Delta Air Lines management could agree to open the door to future deals in an effort to win crucial support in its effort to fight off a hostile takeover bid by US Airways Group, according to a published report.
Separately, Delta also announced it has lined up $2.5 billion in financing it will need in order to exit from bankruptcy court protections later this Spring. Six major financial firms, including JP Morgan Chase, Goldman Sachs, Merrill Lynch, Lehman Brothers, UBS and Barclays Capital are providing the necessary financing.
Delta is fighting a hostile bid from US Airways Group as it tries to emerge from bankruptcy as an independent carrier. It will need the support of its creditors committee if its reorganization plan is to be approved.
The Wall Street Journal reported Tuesday that the Delta creditors' committee is demanding that Delta's new corporate charter not have any of the so-called poison pill provisions that would make future deals difficult if not impossible.
The creditors are also demanding a new board for Delta that favors consolidation as a strategic option, according to the report.
If those two demands are met, it could revive talk of consolidation in the industry that has been on the wane in recent weeks on the belief that US Air would fail in its bid for Delta.
Talk of consolidation, which could remove capacity and help to further lift fares in the airline industry, helped to lift airline stocks earlier this year, before a recent retreat.
Delta management has argued that the Justice Department would never approve the $9.9 billion hostile bid by US Air because over the overlap in the two airline's route structures, particularly along the East Coast. But there are other potential combinations which do not have the same amount of route overlap.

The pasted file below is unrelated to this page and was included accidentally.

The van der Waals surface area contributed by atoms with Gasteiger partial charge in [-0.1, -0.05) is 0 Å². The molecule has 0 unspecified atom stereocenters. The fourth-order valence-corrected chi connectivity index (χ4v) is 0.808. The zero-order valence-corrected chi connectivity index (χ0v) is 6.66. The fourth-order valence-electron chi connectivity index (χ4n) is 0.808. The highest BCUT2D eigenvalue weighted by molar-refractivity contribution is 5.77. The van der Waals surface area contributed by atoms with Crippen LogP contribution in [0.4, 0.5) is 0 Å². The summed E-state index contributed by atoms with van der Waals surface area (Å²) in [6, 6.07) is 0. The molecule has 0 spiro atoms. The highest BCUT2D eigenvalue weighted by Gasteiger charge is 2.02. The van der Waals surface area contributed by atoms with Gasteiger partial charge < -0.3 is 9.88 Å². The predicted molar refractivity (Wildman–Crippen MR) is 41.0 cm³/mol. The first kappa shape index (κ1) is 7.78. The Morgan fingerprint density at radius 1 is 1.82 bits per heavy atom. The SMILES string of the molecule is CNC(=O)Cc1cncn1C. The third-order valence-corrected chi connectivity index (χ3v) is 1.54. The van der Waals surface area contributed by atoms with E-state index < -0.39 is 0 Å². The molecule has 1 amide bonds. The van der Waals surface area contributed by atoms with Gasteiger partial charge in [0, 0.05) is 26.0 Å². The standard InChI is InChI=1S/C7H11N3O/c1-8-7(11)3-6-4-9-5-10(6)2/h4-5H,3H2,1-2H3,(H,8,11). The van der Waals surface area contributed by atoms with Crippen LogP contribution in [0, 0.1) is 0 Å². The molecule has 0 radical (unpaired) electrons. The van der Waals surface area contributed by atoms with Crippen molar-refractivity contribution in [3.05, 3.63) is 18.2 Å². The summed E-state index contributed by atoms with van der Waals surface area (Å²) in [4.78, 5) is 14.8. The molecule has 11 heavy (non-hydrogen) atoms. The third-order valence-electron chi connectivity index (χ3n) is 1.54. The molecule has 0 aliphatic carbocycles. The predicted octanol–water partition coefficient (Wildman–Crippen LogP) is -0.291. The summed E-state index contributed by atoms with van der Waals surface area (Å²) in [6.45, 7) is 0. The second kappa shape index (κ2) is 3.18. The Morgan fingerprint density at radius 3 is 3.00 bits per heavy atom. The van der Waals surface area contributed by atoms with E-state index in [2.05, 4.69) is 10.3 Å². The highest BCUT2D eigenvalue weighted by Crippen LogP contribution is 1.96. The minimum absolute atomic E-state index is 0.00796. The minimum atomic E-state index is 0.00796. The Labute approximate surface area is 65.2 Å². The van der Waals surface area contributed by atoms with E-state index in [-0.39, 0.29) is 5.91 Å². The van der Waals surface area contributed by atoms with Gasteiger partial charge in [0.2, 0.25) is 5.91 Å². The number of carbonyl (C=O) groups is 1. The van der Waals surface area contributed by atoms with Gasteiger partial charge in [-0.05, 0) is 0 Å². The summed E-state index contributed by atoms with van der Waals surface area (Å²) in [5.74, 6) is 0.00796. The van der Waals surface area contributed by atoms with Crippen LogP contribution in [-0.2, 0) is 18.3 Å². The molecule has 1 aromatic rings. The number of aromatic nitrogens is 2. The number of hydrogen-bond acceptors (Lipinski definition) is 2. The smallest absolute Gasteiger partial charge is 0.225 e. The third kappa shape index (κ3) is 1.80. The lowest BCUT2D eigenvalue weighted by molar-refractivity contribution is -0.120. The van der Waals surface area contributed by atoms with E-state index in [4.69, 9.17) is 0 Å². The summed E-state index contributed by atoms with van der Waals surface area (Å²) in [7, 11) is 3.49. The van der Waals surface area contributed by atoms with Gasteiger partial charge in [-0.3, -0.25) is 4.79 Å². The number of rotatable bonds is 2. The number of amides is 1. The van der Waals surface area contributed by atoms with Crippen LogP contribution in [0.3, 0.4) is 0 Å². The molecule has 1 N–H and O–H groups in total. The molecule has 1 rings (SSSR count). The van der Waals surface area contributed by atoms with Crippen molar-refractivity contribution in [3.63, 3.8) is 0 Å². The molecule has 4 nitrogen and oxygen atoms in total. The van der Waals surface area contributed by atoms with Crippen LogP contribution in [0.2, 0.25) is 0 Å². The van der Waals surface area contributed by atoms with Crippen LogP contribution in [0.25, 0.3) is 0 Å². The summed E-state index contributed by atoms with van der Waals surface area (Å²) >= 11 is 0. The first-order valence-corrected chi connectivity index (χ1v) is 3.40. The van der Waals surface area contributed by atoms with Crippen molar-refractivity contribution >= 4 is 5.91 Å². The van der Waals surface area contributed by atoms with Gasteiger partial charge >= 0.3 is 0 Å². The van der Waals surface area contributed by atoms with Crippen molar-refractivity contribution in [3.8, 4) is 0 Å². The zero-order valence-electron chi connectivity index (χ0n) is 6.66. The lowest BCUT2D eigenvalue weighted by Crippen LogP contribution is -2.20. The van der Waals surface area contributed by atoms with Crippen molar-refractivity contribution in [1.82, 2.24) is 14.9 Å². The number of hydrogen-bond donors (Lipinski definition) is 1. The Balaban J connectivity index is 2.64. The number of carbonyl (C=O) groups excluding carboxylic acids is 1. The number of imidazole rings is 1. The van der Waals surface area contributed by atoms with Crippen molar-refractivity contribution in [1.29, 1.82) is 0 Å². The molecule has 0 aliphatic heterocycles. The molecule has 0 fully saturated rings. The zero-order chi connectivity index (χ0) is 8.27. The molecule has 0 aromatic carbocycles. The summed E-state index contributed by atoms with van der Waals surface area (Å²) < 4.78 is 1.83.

US Air has set a Thursday deadline for its offer of 89.5 million shares of stock and $5 billion in cash.
It says the offer will expire unless the creditors' committee backs the offer and demands that Delta management postpone a key Feb. 7 bankruptcy court hearing at which Delta's plans to emerge as an independent carrier will be reviewed by the court.
But the Journal has reported that US Airways has been discussing adding $1 billion in cash to that offer in order to win support from Delta creditors.
US Air executives may discuss the outlook for the bid when they hold a conference call with analysts Tuesday following the release of their earnings report.
If Delta does get involved in merger with another major airline, it is generally believed that other major airlines would respond with deals of their own.
Philip Baggaley, Standard & Poor's senior airlines credit analyst, told CNNMoney.com on Monday that he thinks there is still a chance that Delta could combine with Northwest Airlines, which is also in bankruptcy, even though Delta CEO Gerald Grinstein testified before the Senate Commerce Committee last week that there are no such negotiations now taking place.
"It's an easier sell if you're combining two carriers consensually and two without much overlap, such as Delta and Northwest," he said. "Congress still would have skeptical members, but opposition would not be as strong."
Baggaley said that Northwest's proposal to exit bankruptcy holds out the possibility of a new source of equity for the airline, such as a deal.
If a deal is done before Northwest is out of bankruptcy, the airlines could use the bankruptcy court process to shave costs and exit leases and other contracts, just as US Air is proposing to do in its bid for Delta.
But Baggaley said even if such a deal is not done until after both Delta and Northwest emerged from bankruptcy, there is an urgency to consider deals in the next two years while a Bush administration Justice Department would be the authority reviewing a proposed merger for potential antitrust problems.
Delta and its creditors may see a post-bankruptcy link-up with Northwest as a better alternative to the US Airways bid.
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